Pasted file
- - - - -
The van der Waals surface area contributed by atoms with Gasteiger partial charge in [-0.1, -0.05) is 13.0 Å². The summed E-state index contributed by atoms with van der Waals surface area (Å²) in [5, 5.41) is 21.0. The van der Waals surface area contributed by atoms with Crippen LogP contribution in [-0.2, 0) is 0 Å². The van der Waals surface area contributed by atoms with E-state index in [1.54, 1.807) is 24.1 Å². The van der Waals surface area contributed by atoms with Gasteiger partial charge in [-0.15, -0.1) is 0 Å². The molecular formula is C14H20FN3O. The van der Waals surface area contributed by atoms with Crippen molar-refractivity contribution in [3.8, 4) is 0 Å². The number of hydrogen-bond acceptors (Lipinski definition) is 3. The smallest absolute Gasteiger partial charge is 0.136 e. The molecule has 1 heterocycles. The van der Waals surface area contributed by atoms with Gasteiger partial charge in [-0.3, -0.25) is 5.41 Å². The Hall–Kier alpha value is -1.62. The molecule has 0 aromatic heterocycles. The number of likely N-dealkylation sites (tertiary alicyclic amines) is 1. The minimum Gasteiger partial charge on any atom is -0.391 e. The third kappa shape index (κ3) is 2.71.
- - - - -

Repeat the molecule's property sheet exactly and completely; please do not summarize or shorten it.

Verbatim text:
The van der Waals surface area contributed by atoms with Gasteiger partial charge in [-0.1, -0.05) is 13.0 Å². The summed E-state index contributed by atoms with van der Waals surface area (Å²) in [5, 5.41) is 21.0. The van der Waals surface area contributed by atoms with Crippen LogP contribution in [-0.2, 0) is 0 Å². The van der Waals surface area contributed by atoms with E-state index in [1.54, 1.807) is 24.1 Å². The van der Waals surface area contributed by atoms with Gasteiger partial charge in [-0.15, -0.1) is 0 Å². The molecular formula is C14H20FN3O. The van der Waals surface area contributed by atoms with Crippen molar-refractivity contribution in [3.8, 4) is 0 Å². The number of hydrogen-bond acceptors (Lipinski definition) is 3. The smallest absolute Gasteiger partial charge is 0.136 e. The molecule has 1 heterocycles. The van der Waals surface area contributed by atoms with Gasteiger partial charge in [-0.3, -0.25) is 5.41 Å². The Hall–Kier alpha value is -1.62. The molecule has 0 aromatic heterocycles. The number of likely N-dealkylation sites (tertiary alicyclic amines) is 1. The minimum Gasteiger partial charge on any atom is -0.391 e. The third kappa shape index (κ3) is 2.71.